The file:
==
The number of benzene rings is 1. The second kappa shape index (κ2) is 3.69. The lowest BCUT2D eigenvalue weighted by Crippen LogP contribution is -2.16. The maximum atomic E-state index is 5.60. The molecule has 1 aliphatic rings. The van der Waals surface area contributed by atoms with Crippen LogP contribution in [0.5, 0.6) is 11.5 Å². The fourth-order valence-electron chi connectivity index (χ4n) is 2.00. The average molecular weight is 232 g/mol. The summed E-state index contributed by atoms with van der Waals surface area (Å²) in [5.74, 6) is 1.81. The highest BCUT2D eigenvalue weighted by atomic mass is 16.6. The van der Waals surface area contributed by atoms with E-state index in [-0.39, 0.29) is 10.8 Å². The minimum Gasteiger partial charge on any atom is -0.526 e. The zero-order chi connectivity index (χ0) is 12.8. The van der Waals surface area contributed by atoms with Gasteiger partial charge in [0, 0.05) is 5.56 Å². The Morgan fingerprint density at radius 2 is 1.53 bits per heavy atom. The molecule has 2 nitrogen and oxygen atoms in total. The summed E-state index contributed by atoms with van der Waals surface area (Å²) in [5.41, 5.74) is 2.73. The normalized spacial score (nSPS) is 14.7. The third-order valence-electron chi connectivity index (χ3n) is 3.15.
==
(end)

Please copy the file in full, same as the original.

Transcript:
The number of benzene rings is 1. The second kappa shape index (κ2) is 3.69. The lowest BCUT2D eigenvalue weighted by Crippen LogP contribution is -2.16. The maximum atomic E-state index is 5.60. The molecule has 1 aliphatic rings. The van der Waals surface area contributed by atoms with Crippen LogP contribution in [0.5, 0.6) is 11.5 Å². The fourth-order valence-electron chi connectivity index (χ4n) is 2.00. The average molecular weight is 232 g/mol. The summed E-state index contributed by atoms with van der Waals surface area (Å²) in [5.74, 6) is 1.81. The highest BCUT2D eigenvalue weighted by atomic mass is 16.6. The van der Waals surface area contributed by atoms with E-state index in [-0.39, 0.29) is 10.8 Å². The minimum Gasteiger partial charge on any atom is -0.526 e. The zero-order chi connectivity index (χ0) is 12.8. The van der Waals surface area contributed by atoms with Gasteiger partial charge in [0, 0.05) is 5.56 Å². The Morgan fingerprint density at radius 2 is 1.53 bits per heavy atom. The molecule has 2 nitrogen and oxygen atoms in total. The summed E-state index contributed by atoms with van der Waals surface area (Å²) in [5.41, 5.74) is 2.73. The normalized spacial score (nSPS) is 14.7. The third-order valence-electron chi connectivity index (χ3n) is 3.15.